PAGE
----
A qualitative study that involved a representative group of asatizah (religious leaders and teachers) in Singapore found that they embraced secularism as a political ideology, largely due to its utilitarian and pragmatic values. However, a majority of them remain sceptical about the reconcilability of secularism with Islam. This scepticism stemmed from the asatizah’s understanding that the Prophet and the Rightly Guided Caliphs who succeeded him were both religious and political leaders, hence setting the example and precedence, for an Islamic polity to be governed by Islamic laws. Further, they acknowledged that Islam’s characteristic as a perfect and holistic religion meant that it provided guidance on all dimensions of life including political governance. This study is significant because it can be one indicator of the thinking and views of the larger body of asatizah who are the primary influencers of Islamic life in Singapore. This article looks at the resources within Islamic tradition and scholarship to respond to issues that surfaced in the study which have a bearing on the reconcilability of secularism in Singapore with Islam. It also discusses Singapore’s model of secularism and how its unique characteristics have attracted the asatizah to embrace it for pragmatic benefits in providing a conducive socio-political context for Islam to be practised as a minority religion.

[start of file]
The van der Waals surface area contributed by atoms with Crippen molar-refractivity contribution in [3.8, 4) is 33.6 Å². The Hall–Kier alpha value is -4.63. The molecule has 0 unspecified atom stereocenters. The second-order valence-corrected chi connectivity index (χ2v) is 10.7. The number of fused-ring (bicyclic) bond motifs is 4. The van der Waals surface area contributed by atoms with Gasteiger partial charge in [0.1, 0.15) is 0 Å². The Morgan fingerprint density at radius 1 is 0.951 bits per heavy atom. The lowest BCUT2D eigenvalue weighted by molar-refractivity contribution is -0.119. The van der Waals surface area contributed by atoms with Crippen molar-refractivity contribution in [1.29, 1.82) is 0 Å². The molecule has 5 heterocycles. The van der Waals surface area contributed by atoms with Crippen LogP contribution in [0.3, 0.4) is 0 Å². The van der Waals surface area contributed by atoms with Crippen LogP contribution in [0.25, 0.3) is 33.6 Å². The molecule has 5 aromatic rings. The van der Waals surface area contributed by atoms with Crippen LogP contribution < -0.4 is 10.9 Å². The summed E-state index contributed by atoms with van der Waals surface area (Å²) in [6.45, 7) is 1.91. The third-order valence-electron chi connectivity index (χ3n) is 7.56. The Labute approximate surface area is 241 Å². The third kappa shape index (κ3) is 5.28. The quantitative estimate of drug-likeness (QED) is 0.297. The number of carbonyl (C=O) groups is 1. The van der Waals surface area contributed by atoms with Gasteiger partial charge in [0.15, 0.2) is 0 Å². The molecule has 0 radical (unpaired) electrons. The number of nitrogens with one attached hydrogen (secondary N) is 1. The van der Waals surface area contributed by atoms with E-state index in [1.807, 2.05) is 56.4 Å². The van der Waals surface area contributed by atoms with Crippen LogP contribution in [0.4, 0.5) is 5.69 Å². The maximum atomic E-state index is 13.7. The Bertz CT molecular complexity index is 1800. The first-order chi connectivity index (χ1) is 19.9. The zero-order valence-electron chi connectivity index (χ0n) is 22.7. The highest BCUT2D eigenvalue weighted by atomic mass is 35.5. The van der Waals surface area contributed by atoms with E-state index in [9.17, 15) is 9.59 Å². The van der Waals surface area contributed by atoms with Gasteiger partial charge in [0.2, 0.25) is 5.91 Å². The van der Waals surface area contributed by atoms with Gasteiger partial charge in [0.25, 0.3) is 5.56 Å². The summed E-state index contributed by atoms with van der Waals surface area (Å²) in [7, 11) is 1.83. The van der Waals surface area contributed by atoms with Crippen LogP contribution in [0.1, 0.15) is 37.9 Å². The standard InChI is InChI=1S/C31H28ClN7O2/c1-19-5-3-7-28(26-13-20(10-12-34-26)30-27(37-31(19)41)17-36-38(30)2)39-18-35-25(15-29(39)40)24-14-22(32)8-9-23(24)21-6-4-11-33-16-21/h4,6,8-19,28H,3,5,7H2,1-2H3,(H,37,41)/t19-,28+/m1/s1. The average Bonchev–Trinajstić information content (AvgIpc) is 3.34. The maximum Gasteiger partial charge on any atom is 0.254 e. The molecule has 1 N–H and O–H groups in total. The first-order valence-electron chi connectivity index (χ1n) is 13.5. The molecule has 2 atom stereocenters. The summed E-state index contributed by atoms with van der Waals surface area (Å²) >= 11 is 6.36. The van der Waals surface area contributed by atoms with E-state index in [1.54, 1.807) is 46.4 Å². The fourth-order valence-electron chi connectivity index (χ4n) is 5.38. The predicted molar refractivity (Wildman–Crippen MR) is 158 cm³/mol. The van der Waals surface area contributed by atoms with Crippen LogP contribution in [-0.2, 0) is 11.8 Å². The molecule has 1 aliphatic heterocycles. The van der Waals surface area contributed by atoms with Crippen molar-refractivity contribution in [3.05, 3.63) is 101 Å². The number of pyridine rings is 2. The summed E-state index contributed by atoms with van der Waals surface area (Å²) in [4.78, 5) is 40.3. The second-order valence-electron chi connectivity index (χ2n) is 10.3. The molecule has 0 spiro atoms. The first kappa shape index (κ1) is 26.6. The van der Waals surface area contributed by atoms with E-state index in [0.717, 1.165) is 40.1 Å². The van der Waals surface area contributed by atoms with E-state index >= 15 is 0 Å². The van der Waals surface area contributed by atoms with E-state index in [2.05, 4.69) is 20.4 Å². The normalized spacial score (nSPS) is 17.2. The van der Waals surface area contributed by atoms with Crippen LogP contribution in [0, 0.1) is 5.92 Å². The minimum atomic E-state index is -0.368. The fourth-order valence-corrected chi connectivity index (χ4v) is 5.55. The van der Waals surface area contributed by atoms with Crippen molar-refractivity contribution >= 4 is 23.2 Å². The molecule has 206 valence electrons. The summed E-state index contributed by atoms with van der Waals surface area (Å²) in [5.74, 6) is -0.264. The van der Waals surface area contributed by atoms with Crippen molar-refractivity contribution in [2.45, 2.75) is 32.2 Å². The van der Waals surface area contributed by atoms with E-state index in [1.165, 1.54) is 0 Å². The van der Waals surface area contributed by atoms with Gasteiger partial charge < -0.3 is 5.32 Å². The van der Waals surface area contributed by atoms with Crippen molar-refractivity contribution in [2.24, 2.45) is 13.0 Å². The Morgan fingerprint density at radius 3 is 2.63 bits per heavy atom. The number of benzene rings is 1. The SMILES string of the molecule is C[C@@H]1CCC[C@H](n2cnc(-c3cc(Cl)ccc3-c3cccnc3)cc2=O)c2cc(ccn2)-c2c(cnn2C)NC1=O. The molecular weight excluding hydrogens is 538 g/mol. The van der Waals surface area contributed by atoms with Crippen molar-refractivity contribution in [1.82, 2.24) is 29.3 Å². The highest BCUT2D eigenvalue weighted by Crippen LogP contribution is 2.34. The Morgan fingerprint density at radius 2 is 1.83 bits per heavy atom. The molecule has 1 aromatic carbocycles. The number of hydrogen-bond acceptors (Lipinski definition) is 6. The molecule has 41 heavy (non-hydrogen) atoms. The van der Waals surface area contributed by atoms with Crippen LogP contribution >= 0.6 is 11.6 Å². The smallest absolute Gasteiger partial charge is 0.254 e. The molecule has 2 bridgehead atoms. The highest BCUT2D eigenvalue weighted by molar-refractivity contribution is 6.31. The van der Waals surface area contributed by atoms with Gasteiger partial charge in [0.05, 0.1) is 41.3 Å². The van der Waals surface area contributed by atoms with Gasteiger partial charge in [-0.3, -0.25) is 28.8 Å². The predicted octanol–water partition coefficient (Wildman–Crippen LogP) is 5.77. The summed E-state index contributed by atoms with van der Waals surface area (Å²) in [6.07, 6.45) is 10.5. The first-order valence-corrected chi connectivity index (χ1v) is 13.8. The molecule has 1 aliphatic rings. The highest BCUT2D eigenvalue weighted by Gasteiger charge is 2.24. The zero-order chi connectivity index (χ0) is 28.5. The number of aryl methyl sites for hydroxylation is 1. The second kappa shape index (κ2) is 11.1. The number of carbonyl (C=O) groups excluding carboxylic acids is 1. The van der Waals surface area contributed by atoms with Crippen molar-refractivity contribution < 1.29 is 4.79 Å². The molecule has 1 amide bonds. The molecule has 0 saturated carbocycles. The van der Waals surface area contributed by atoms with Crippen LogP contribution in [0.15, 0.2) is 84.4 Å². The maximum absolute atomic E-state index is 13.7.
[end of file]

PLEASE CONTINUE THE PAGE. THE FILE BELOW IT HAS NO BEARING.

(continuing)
Source: Creative Commons
Interreligious Relations / Southeast Asia and ASEAN
Last updated on 24/07/2020